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Clinical Trial Complications Post-Brexit

Clinical Trials – Brexit guidance for sponsors that have a UK presence

For sponsors running clinical trials with any UK presence, it is important to start considering preparations for Brexit now. Substantial changes may be needed which can have timeframes built into the Brexit process. If making these changes is left too late then the trial may face legal compliance risks.

Two potential scenarios can raise issues:
A) Where clinical trials are conducted within the UK, some of the rules are changing; and,
B) When an international organisation uses the UK as a base of operations for EU compliance, they may need to move that base to another EU country.

For both potential scenarios, the European Commission has Brexit preparedness guidelines, including guidance on ‘Clinical trials’.

Sponsors should ask their lawyers to assist them in applying the European Commission’s guidance, specifically paragraph 1 and 3 of that guidance for clinical trials that are conducted within the UK. The European Commission’s guidance is specific, detailed, practical and deals with both scenarios.

The UK Government has also issued guidance on Brexit preparations and clinical trials which is less helpfully written than the European Commission’s guidance and which only really addresses scenario A, i.e. where clinical trials are conducted within the UK. If this guidance is read in isolation, then those facing scenario B (who use the UK as a base of operations for compliance with the EU requirements) will miss an important Brexit preparedness step.

What is that important Brexit preparedness step?

If a clinical trial sponsor has their own UK entity (e.g. a UK limited company) as an establishment in the EU, or if they have a legal representative appointed (perhaps a CRO who is based in the UK who has agreed to act as legal representative) then Brexit will mean that they breach Art 19 of the Clinical Trials Directive, if no action is taken.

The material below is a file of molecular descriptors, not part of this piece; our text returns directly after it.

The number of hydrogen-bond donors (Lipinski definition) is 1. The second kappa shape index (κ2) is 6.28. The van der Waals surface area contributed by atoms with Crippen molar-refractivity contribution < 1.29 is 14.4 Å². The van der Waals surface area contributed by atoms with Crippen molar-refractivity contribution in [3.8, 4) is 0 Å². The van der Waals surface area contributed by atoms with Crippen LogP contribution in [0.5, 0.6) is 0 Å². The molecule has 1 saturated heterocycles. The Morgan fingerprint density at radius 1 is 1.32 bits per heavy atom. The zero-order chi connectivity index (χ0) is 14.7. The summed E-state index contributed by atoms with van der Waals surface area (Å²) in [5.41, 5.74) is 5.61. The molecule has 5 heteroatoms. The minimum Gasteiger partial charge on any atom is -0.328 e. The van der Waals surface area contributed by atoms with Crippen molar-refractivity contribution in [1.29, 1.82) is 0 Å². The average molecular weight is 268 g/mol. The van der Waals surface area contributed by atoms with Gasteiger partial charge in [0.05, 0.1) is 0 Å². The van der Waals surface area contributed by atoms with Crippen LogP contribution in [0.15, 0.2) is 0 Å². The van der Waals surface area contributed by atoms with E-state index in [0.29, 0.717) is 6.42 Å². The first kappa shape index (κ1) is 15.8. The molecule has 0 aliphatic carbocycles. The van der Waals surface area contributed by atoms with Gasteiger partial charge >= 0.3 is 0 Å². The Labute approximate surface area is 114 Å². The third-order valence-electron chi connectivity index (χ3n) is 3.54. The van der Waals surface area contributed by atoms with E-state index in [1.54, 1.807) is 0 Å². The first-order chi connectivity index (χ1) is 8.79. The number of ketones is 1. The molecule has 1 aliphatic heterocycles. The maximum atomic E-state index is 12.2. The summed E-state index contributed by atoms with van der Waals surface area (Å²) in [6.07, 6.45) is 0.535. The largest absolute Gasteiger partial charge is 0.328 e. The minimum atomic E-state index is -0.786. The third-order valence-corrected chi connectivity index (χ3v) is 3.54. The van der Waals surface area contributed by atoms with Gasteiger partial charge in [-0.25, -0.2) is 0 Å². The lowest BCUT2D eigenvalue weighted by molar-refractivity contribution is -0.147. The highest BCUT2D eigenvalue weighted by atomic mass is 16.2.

This is helpfully set out in paragraph 2 of the European Commission’s guidance which states:

“Establishment Requirements for the Sponsor or the Legal Representative
According to Article 19 of [the Clinical Trials Directive], the sponsor of a clinical trial or a legal representative must be established in the EU. As of the withdrawal date, a sponsor established in the United Kingdom and conducting a clinical trial in [any of the remaining EU member states] has to ensure that a sponsor or a legal representative is established in [any of the remaining EU member states]. The change of the sponsor or of the sponsor’s legal representative is typically a substantial amendment, … which requires notification to the competent authority/information of the Ethics Committee”

To remain compliant post-Brexit, a sponsor needs to make a structural change to the corporate framework pre-Brexit. This would be classed as a ‘substantial’ change under the Directive which has a timescale built into the process for sign-off by an Ethics Committee and competent authority. A ‘substantial change’ engages a procedure set out in Article 10 of the Clinical Trials Directive.

The European Commission’s guidance has a useful footnote (footnote 6) which points to detailed guidance on the request procedures to the competent authorities for authorisation of a clinical trial on a medicinal product for human use, the notification of substantial amendments and the declaration of the end of the trial.

The guidance makes clear that an ethics committee may take up to 35 calendar days to reply where their approval is needed – which means that it is important for sponsors, with their lawyers, to start assessing the possible need now.

The Irish regulator has published useful guidance on establishment which states (p10 onwards):

“UK based sponsor or legal representative listed on clinical trial application
Under the current clinical trial directive, Article 19 of [the Clinical Trials Directive requires that the sponsor or a legal representative of the sponsor is established in the [European Union or European Economic Area]. This does not exclude the possibility that this establishment is a branch or subsidiary of a legal person having its principal seat outside the EU. This establishment could be the sponsor or act as legal representative of the sponsor established outside the EU. ”

Disclaimer: This article is produced for and on behalf of White & Black Limited, which is a limited liability company registered in England and Wales with registered number 06436665. It is authorised and regulated by the Solicitors Regulation Authority. The contents of this article should be viewed as opinion and general guidance, and should not be treated as legal advice.

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